You get a carte blanche to dodge the rigid corporate identity rules and to connect in a more friendly, more direct and more entertaining manner. But does it mean you should be experimenting with rhetoric and hope for the best? We don’t think your CEO would like it. And you might give a bad name to all those content editors out there.

Instead, make Social Media “matter”, and by this I mean make it contribute to the company’s objectives.  One way to demonstrate its efficiency is to keep track of the business metric ‘return on investment’, or ROI.

Let’s go through the ROI formula:

Return on investment calculation

Here are three things you need to check on your list in order to make sure your Social Media activity is influent and you are actually bringing revenue in for your company.

 

1.    Tie Social Media to Business Performance

It all starts with defining your objectives clearly. Now, having fuzzy goals is pretty much one of the most common mistakes in business. People invest a lot of time and money in their companies, but when the time comes to measuring their results, everything becomes uncertain. It’s like throwing darts into a white wall.

Reaching business goals

“We want to increase our number of clients” is the perfect example of fuzzy goal. Does it mean that one more client would do? Or maybe ten thousand? The correct formulation would be, for instance: “We want to increase our number of clients by 20%”. Thank you, this is much clearer!

When it comes to Social Media objectives, things get even more complicated. Contrary to popular belief, Social Media does not have self-standing objectives. Remember! Being popular on web is not a business objective.

Social Media activities offer support to other business functions of the company, which already have their own goals. So you just have to plug in!

Voilà!

 

Basically, your task is to translate into company revenues your recently acquired, let’s say, ten thousand followers on Facebook. If 20% of them make an acquisition on your website, than you contributed to the sales objectives. If the customer support costs are reduced by 20% because more clients benefit from largely broadcasted online support, then you’re doing great here.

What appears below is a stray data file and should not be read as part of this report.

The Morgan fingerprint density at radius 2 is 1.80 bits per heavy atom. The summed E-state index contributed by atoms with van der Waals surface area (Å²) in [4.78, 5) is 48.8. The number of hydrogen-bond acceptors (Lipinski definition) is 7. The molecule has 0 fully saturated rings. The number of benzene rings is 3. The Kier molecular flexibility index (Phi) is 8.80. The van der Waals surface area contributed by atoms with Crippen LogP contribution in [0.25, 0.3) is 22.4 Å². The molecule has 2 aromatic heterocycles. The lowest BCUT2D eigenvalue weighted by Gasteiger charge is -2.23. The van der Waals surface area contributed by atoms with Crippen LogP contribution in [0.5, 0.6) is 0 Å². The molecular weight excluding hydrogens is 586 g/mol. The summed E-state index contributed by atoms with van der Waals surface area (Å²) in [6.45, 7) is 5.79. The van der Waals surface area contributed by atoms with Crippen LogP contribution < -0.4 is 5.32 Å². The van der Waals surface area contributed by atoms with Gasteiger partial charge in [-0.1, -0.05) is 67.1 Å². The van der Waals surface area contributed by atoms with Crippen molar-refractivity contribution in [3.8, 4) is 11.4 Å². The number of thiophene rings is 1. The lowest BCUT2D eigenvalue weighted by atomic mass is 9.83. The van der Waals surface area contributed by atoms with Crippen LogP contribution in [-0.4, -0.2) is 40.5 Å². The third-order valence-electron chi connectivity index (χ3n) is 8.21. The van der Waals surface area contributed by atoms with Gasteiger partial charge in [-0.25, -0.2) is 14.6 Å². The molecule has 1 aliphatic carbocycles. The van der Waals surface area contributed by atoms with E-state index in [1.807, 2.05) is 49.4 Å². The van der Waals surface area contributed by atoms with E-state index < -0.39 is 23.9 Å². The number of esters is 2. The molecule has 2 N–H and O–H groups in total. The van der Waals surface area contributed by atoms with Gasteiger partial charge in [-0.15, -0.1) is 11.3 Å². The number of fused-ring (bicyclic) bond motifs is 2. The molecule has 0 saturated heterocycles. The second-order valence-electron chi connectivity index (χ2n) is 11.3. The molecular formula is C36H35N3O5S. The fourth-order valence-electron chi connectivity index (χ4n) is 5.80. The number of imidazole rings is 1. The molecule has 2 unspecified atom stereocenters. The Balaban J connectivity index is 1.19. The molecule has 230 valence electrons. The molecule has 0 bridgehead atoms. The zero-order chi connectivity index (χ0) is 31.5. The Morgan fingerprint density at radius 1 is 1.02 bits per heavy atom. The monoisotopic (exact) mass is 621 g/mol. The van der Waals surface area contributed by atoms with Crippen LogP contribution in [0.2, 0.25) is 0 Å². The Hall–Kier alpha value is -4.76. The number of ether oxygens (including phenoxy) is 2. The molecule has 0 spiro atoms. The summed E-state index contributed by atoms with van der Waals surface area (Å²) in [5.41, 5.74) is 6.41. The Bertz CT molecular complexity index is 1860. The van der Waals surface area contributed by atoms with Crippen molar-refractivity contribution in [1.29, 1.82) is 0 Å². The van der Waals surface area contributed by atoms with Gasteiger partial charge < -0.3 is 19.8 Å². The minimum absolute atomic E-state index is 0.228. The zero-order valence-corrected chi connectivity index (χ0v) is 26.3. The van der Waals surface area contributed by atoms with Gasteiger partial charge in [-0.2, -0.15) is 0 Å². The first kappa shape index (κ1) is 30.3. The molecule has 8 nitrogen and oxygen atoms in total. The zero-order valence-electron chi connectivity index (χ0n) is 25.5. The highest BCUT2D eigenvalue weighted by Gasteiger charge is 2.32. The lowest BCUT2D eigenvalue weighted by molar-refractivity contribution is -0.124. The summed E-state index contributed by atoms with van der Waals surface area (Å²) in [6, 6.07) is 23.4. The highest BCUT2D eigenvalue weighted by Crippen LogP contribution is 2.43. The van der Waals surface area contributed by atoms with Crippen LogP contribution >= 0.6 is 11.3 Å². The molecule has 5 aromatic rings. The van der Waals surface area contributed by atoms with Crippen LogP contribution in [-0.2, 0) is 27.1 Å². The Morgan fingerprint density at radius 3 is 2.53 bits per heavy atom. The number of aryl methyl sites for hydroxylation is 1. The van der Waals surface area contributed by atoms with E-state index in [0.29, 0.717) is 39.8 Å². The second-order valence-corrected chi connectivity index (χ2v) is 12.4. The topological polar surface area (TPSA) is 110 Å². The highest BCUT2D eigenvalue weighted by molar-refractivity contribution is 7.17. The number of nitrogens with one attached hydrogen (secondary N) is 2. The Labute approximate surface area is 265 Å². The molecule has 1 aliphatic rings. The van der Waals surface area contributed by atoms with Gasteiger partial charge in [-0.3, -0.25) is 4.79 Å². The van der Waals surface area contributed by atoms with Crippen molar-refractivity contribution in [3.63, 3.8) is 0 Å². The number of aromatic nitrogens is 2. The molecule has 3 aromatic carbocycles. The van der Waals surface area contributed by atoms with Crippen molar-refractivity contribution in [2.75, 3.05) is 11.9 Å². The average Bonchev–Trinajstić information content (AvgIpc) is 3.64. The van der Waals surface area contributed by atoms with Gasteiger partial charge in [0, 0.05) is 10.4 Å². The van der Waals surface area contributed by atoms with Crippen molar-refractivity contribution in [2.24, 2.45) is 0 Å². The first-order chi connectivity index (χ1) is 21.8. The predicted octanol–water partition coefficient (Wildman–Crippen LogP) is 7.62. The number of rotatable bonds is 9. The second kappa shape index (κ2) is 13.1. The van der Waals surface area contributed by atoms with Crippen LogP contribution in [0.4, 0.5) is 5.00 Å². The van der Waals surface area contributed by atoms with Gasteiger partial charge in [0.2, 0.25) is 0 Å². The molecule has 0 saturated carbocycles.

With LinkedIn, you can help the HR team to hire top professionals without having to pay a fortune in head-hunters fee’s. Checking out your competitors’ Social Media pages can give you instant access to valuable business intelligence. For Marketing and PR, Social Media input is the most obvious: instant direct dissemination and online reputation management. The golden rule stays the same:

Marketing golden rule

2.    Measuring the true cost of Social Media

You know there is no such thing as a free lunch, right? Then you know very well that Social Media, even if it runs on free online platforms, is not really free. In fact, there are a lot of costs involved.

Time. Ask yourself how much time you spend on Social Media. Is it worth it? Do you find yourself spending many hours every day posting updates, making comments, responding to messages, checking out competition and answering everyone’s comment and remarks? Try to find equilibrium between giving followers a close, personalised approach and managing your time efficiently. Put a time limit on every activity and stick to it, no matter what!

Time management

Human resources. If your company is bigger, you need to grow and manage a team of communication specialists. That means your department has to budget salaries for these people, taxes, benefits, and whatever HR costs it may imply.

Specialists. Whether you do it for a single project or for ongoing support, you most likely benefit from the input of SEO specialised agencies, web designers, advertising professionals and all those people that can make you look good online. Some of them may have substantial fees. However, nowadays competition is quite tough, which gives you a good hand to negotiate costs in your favour. And since they are good at what they’re doing, the return can be generous.

Equipment. There are countless gadgets that are launched ever so often, and you have to keep up with the technology, right? Laptops, tablets, smart phones … who can work without them? And they don’t come cheap. To these, you can add, of course, connection fees.

Productions costs. There has been a rampant increase in the visual content on Social Media in the last few years. Quite frankly, if you don’t have good quality photos, video, presentations, animations, applications and other such visual materials, your message gets washed out in the see of colourfulness and effervescence that Social Media has become.

Subscription web tools. In order to monitor and manage your workload, you probably use several web tools that offer a free or paid version. You may want to upgrade your HubSpot, Batchbook, Earlyimpact, MailChimp, HootSuite, NetVibes, or any other solution you embraced, to the Pro version. They usually offer valuable analytics for a reasonable fee and they help tremendously with time management.

 

3.    Measuring the effect of your campaign